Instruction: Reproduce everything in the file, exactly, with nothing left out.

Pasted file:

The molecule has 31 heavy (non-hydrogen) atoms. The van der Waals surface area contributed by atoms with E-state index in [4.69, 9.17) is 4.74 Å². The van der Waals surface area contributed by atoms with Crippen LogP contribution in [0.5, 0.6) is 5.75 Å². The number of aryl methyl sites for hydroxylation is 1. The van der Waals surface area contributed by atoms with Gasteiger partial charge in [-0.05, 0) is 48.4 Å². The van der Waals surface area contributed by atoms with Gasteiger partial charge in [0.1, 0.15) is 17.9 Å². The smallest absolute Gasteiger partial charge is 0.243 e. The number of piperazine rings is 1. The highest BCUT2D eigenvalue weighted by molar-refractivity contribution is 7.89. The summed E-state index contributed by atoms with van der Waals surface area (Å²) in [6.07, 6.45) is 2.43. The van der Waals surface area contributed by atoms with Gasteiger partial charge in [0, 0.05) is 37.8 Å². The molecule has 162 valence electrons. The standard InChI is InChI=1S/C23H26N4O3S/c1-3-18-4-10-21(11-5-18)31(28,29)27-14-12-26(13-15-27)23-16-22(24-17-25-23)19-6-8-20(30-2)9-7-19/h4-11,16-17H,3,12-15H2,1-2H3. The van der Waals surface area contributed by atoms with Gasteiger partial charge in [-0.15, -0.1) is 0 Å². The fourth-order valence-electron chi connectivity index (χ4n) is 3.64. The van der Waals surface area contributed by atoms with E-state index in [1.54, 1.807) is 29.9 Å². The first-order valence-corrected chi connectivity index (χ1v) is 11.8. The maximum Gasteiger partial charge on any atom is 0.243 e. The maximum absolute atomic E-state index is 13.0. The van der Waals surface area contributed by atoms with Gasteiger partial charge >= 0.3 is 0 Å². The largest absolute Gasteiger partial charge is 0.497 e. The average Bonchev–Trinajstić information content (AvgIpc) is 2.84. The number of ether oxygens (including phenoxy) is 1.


The molecule has 31 heavy (non-hydrogen) atoms. The van der Waals surface area contributed by atoms with E-state index in [4.69, 9.17) is 4.74 Å². The van der Waals surface area contributed by atoms with Crippen LogP contribution in [0.5, 0.6) is 5.75 Å². The number of aryl methyl sites for hydroxylation is 1. The van der Waals surface area contributed by atoms with Gasteiger partial charge in [-0.05, 0) is 48.4 Å². The van der Waals surface area contributed by atoms with Gasteiger partial charge in [0.1, 0.15) is 17.9 Å². The smallest absolute Gasteiger partial charge is 0.243 e. The number of piperazine rings is 1. The highest BCUT2D eigenvalue weighted by molar-refractivity contribution is 7.89. The summed E-state index contributed by atoms with van der Waals surface area (Å²) in [6.07, 6.45) is 2.43. The van der Waals surface area contributed by atoms with Gasteiger partial charge in [0, 0.05) is 37.8 Å². The molecule has 162 valence electrons. The standard InChI is InChI=1S/C23H26N4O3S/c1-3-18-4-10-21(11-5-18)31(28,29)27-14-12-26(13-15-27)23-16-22(24-17-25-23)19-6-8-20(30-2)9-7-19/h4-11,16-17H,3,12-15H2,1-2H3. The van der Waals surface area contributed by atoms with Gasteiger partial charge in [-0.15, -0.1) is 0 Å². The fourth-order valence-electron chi connectivity index (χ4n) is 3.64. The van der Waals surface area contributed by atoms with E-state index in [1.54, 1.807) is 29.9 Å². The first-order valence-corrected chi connectivity index (χ1v) is 11.8. The maximum Gasteiger partial charge on any atom is 0.243 e. The maximum absolute atomic E-state index is 13.0. The van der Waals surface area contributed by atoms with Gasteiger partial charge >= 0.3 is 0 Å². The largest absolute Gasteiger partial charge is 0.497 e. The average Bonchev–Trinajstić information content (AvgIpc) is 2.84. The number of ether oxygens (including phenoxy) is 1.